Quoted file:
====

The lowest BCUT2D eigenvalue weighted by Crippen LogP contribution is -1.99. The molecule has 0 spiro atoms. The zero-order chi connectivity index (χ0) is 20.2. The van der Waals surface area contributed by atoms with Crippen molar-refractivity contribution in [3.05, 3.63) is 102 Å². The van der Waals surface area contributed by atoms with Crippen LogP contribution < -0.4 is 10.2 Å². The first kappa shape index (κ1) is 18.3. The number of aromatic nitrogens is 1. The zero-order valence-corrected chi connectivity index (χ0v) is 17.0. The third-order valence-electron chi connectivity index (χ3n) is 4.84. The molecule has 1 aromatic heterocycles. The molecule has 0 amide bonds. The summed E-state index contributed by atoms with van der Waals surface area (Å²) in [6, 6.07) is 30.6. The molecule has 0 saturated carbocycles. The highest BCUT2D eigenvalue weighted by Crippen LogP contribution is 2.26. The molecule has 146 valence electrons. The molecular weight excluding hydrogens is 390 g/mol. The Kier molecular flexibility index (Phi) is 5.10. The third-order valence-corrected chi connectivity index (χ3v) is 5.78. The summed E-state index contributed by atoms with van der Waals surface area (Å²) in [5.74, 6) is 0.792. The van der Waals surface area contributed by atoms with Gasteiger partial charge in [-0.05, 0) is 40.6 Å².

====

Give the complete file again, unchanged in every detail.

The lowest BCUT2D eigenvalue weighted by Crippen LogP contribution is -1.99. The molecule has 0 spiro atoms. The zero-order chi connectivity index (χ0) is 20.2. The van der Waals surface area contributed by atoms with Crippen molar-refractivity contribution in [3.05, 3.63) is 102 Å². The van der Waals surface area contributed by atoms with Crippen LogP contribution < -0.4 is 10.2 Å². The first kappa shape index (κ1) is 18.3. The number of aromatic nitrogens is 1. The zero-order valence-corrected chi connectivity index (χ0v) is 17.0. The third-order valence-electron chi connectivity index (χ3n) is 4.84. The molecule has 1 aromatic heterocycles. The molecule has 0 amide bonds. The summed E-state index contributed by atoms with van der Waals surface area (Å²) in [6, 6.07) is 30.6. The molecule has 0 saturated carbocycles. The highest BCUT2D eigenvalue weighted by Crippen LogP contribution is 2.26. The molecule has 146 valence electrons. The molecular weight excluding hydrogens is 390 g/mol. The Kier molecular flexibility index (Phi) is 5.10. The third-order valence-corrected chi connectivity index (χ3v) is 5.78. The summed E-state index contributed by atoms with van der Waals surface area (Å²) in [5.74, 6) is 0.792. The van der Waals surface area contributed by atoms with Gasteiger partial charge in [-0.05, 0) is 40.6 Å².